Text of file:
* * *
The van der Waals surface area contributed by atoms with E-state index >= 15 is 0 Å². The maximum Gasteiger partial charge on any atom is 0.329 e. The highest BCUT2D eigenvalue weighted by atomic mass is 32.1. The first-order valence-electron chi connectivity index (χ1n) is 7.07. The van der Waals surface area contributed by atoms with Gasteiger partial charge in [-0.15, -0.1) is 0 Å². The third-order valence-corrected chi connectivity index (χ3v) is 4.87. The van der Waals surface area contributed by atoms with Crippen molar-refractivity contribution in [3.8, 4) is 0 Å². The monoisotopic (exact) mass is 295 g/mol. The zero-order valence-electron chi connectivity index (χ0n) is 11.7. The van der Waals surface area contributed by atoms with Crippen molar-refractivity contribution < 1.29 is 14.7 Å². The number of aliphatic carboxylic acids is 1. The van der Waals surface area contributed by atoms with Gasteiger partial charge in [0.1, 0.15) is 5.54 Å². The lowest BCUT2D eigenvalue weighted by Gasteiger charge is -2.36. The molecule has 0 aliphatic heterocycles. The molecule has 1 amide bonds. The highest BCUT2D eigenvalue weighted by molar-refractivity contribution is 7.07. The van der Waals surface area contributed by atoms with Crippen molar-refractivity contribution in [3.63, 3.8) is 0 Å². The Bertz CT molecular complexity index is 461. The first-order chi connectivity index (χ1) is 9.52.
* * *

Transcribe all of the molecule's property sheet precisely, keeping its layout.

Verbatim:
The van der Waals surface area contributed by atoms with E-state index >= 15 is 0 Å². The maximum Gasteiger partial charge on any atom is 0.329 e. The highest BCUT2D eigenvalue weighted by atomic mass is 32.1. The first-order valence-electron chi connectivity index (χ1n) is 7.07. The van der Waals surface area contributed by atoms with Gasteiger partial charge in [-0.15, -0.1) is 0 Å². The third-order valence-corrected chi connectivity index (χ3v) is 4.87. The van der Waals surface area contributed by atoms with Crippen molar-refractivity contribution in [3.8, 4) is 0 Å². The monoisotopic (exact) mass is 295 g/mol. The zero-order valence-electron chi connectivity index (χ0n) is 11.7. The van der Waals surface area contributed by atoms with Crippen molar-refractivity contribution < 1.29 is 14.7 Å². The number of aliphatic carboxylic acids is 1. The van der Waals surface area contributed by atoms with Gasteiger partial charge in [0.1, 0.15) is 5.54 Å². The lowest BCUT2D eigenvalue weighted by Gasteiger charge is -2.36. The molecule has 0 aliphatic heterocycles. The molecule has 1 amide bonds. The highest BCUT2D eigenvalue weighted by molar-refractivity contribution is 7.07. The van der Waals surface area contributed by atoms with Crippen molar-refractivity contribution in [3.63, 3.8) is 0 Å². The Bertz CT molecular complexity index is 461. The first-order chi connectivity index (χ1) is 9.52.